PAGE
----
The tribute below was prepared for a small, private gathering honoring Dr. James Hal Cone. Sadly, Dr. Cone passed away April 28, 2018 before the event. We share this now as a tribute to his life and legacy.

Dear Jim:

It has been almost fifty years since we met. I began my studies at Union Theological Seminary in New York City in the Fall of 1970. That was the year I took my first class with you in systematic theology. It was heavy on Karl Barth, but the roots of Black Theology were already being planted. I was around when the Union faculty, even some of its African American members were trying to understand what you were then proposing as a Black Theology. I spent more than a few evenings in your apartment in McGiffert Hall listening as you set forth your arguments deeply rooted in the Exodus story, the teachings of Jesus in Luke 4, the language of the spirituals, and the courageous voice of Henry McNeil Turner. I was there when you were establishing the “sources” and “norms” of Black Theology. I was there when you gave your lecture on The Spirituals and the Blues to mark your elevation to the status of full professor at UTS. I was there when the Samuel Dewitt Proctor Conference honored you with their Lifetime Achievement Award for your contributions to the church and the academy.

You were always there for me as well. You were there when I struggled with my decision to enter the Ph.D. program at Union/Columbia in Old Testament. When the faculty in the biblical field imploded in the midst of my degree program, you were there when I decided to move on and was installed in my first pastorate in Montclair, New Jersey. You were there in Cleveland, Ohio when a clergy group in which I was a member invited you to come and give as series of lectures. You were there as the keynote speaker when I was inaugurated as the 12th President of Colgate Rochester Crozer Divinity School in 2012. You have always been there for me.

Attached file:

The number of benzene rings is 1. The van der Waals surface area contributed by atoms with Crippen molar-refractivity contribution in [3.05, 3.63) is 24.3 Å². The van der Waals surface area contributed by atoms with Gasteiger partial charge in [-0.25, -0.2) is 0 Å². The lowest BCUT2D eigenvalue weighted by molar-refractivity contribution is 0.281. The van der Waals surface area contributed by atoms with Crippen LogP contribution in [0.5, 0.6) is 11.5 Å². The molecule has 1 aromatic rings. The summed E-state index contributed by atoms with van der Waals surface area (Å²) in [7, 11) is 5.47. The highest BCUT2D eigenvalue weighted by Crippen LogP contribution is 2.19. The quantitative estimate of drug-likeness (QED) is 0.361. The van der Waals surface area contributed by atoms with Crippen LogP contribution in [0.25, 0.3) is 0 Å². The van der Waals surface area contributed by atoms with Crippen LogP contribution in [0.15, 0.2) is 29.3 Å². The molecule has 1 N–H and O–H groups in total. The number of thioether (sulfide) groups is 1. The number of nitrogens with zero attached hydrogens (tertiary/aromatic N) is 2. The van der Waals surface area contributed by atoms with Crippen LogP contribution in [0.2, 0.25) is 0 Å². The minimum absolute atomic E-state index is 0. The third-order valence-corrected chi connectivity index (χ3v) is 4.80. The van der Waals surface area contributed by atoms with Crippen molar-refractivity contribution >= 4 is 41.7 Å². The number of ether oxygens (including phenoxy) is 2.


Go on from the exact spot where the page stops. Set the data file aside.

I wanted so much to be with you once more at the gathering planned by Serene Jones for next week. I wanted to tell you how your scholarly example impacted my life. I wanted to tell you that I went on to earn a Ph.D. because you held a Ph.D. I wanted to tell you how much I enjoyed baby-sitting your children when I was a UTS student. I wanted to tell you how much I admired your longevity as a cutting-edge scholar. From Black Theology and Black power all the way to The Cross and the Lynching Tree, and over all the books and all the years and all the lectures in between, you were the teacher whose lessons I never stopped trying to learn. I wanted to tell you that the world of theological education has been irreversible impacted for the better by the doctoral students you groomed and graduated.

About four years ago, I started sending you my blog submissions from the newspaper here in Rochester, NY. I wanted you to know that this student of yours was carrying on the struggle for justice and inclusion. I wanted you to know that the lessons I learned about God identifying with the oppressed are being passed on and, hopefully lived out. I wanted you to know that you were, and you continue to be my teacher, my mentor, my friend, and my example of a life that is defined by loving God with all your mind.

Blessings on you for all you have done for me and for so many others,